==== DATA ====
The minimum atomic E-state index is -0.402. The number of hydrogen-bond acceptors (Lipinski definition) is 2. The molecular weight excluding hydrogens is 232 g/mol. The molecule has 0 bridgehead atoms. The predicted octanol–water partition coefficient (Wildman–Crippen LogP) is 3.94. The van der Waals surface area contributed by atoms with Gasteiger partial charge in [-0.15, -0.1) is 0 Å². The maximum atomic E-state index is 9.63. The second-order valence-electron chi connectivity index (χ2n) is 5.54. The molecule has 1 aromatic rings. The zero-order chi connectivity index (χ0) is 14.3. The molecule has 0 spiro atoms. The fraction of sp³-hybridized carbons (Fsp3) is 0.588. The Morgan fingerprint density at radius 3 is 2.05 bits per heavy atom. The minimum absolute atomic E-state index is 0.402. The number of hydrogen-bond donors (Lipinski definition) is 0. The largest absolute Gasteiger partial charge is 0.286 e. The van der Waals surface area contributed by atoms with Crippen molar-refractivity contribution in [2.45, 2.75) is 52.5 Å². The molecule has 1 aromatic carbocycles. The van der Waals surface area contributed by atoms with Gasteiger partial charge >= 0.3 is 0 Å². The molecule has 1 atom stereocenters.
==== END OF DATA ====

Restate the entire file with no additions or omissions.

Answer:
The minimum atomic E-state index is -0.402. The number of hydrogen-bond acceptors (Lipinski definition) is 2. The molecular weight excluding hydrogens is 232 g/mol. The molecule has 0 bridgehead atoms. The predicted octanol–water partition coefficient (Wildman–Crippen LogP) is 3.94. The van der Waals surface area contributed by atoms with Gasteiger partial charge in [-0.15, -0.1) is 0 Å². The maximum atomic E-state index is 9.63. The second-order valence-electron chi connectivity index (χ2n) is 5.54. The molecule has 1 aromatic rings. The zero-order chi connectivity index (χ0) is 14.3. The molecule has 0 spiro atoms. The fraction of sp³-hybridized carbons (Fsp3) is 0.588. The Morgan fingerprint density at radius 3 is 2.05 bits per heavy atom. The minimum absolute atomic E-state index is 0.402. The number of hydrogen-bond donors (Lipinski definition) is 0. The largest absolute Gasteiger partial charge is 0.286 e. The van der Waals surface area contributed by atoms with Crippen molar-refractivity contribution in [2.45, 2.75) is 52.5 Å². The molecule has 1 aromatic carbocycles. The van der Waals surface area contributed by atoms with Gasteiger partial charge >= 0.3 is 0 Å². The molecule has 1 atom stereocenters.